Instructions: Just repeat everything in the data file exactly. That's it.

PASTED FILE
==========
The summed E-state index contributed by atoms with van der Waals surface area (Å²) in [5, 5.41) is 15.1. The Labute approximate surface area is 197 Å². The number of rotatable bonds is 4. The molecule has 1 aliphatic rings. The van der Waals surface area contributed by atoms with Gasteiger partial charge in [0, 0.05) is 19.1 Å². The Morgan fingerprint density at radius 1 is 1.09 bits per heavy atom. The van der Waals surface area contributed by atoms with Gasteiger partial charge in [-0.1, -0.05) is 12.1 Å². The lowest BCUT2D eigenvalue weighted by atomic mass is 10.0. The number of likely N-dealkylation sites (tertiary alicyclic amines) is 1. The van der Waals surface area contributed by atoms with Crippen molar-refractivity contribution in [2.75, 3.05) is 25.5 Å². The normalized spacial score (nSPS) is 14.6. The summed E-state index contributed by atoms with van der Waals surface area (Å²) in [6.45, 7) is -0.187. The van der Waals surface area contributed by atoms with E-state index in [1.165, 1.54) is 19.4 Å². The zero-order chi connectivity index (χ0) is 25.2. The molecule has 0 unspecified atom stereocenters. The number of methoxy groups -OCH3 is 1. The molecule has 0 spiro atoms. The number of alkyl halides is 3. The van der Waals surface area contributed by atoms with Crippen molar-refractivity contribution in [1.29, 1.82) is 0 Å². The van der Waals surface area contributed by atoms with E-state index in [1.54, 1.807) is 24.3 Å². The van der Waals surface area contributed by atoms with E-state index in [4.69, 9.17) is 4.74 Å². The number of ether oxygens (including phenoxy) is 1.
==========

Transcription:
The summed E-state index contributed by atoms with van der Waals surface area (Å²) in [5, 5.41) is 15.1. The Labute approximate surface area is 197 Å². The number of rotatable bonds is 4. The molecule has 1 aliphatic rings. The van der Waals surface area contributed by atoms with Gasteiger partial charge in [0, 0.05) is 19.1 Å². The Morgan fingerprint density at radius 1 is 1.09 bits per heavy atom. The van der Waals surface area contributed by atoms with Gasteiger partial charge in [-0.1, -0.05) is 12.1 Å². The lowest BCUT2D eigenvalue weighted by atomic mass is 10.0. The number of likely N-dealkylation sites (tertiary alicyclic amines) is 1. The van der Waals surface area contributed by atoms with Crippen molar-refractivity contribution in [2.75, 3.05) is 25.5 Å². The normalized spacial score (nSPS) is 14.6. The summed E-state index contributed by atoms with van der Waals surface area (Å²) in [6.45, 7) is -0.187. The van der Waals surface area contributed by atoms with E-state index in [1.165, 1.54) is 19.4 Å². The zero-order chi connectivity index (χ0) is 25.2. The molecule has 0 unspecified atom stereocenters. The number of methoxy groups -OCH3 is 1. The molecule has 0 spiro atoms. The number of alkyl halides is 3. The van der Waals surface area contributed by atoms with Crippen molar-refractivity contribution in [1.29, 1.82) is 0 Å². The van der Waals surface area contributed by atoms with E-state index in [1.54, 1.807) is 24.3 Å². The van der Waals surface area contributed by atoms with E-state index in [4.69, 9.17) is 4.74 Å². The number of ether oxygens (including phenoxy) is 1.